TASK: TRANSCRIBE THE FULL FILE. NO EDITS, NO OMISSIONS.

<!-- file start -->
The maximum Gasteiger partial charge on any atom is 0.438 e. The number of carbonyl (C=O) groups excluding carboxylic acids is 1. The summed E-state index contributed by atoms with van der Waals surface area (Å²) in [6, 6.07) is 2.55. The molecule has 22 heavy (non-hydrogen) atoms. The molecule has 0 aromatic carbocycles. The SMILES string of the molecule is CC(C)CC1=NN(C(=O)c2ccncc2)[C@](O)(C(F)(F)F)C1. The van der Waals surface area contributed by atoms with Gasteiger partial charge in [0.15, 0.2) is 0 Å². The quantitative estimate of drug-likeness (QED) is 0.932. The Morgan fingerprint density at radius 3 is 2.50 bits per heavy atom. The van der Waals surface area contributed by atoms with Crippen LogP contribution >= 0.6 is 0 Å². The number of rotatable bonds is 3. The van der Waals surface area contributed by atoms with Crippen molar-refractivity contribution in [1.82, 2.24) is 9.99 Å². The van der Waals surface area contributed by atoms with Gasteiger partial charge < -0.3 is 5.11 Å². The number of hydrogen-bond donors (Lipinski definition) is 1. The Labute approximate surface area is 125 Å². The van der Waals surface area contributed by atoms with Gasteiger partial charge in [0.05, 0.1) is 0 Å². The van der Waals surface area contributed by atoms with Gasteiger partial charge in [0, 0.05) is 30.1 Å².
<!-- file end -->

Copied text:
The maximum Gasteiger partial charge on any atom is 0.438 e. The number of carbonyl (C=O) groups excluding carboxylic acids is 1. The summed E-state index contributed by atoms with van der Waals surface area (Å²) in [6, 6.07) is 2.55. The molecule has 22 heavy (non-hydrogen) atoms. The molecule has 0 aromatic carbocycles. The SMILES string of the molecule is CC(C)CC1=NN(C(=O)c2ccncc2)[C@](O)(C(F)(F)F)C1. The van der Waals surface area contributed by atoms with Gasteiger partial charge in [0.15, 0.2) is 0 Å². The quantitative estimate of drug-likeness (QED) is 0.932. The Morgan fingerprint density at radius 3 is 2.50 bits per heavy atom. The van der Waals surface area contributed by atoms with Crippen LogP contribution >= 0.6 is 0 Å². The number of rotatable bonds is 3. The van der Waals surface area contributed by atoms with Crippen molar-refractivity contribution in [1.82, 2.24) is 9.99 Å². The van der Waals surface area contributed by atoms with Gasteiger partial charge < -0.3 is 5.11 Å². The number of hydrogen-bond donors (Lipinski definition) is 1. The Labute approximate surface area is 125 Å². The van der Waals surface area contributed by atoms with Gasteiger partial charge in [0.05, 0.1) is 0 Å². The van der Waals surface area contributed by atoms with Gasteiger partial charge in [0, 0.05) is 30.1 Å².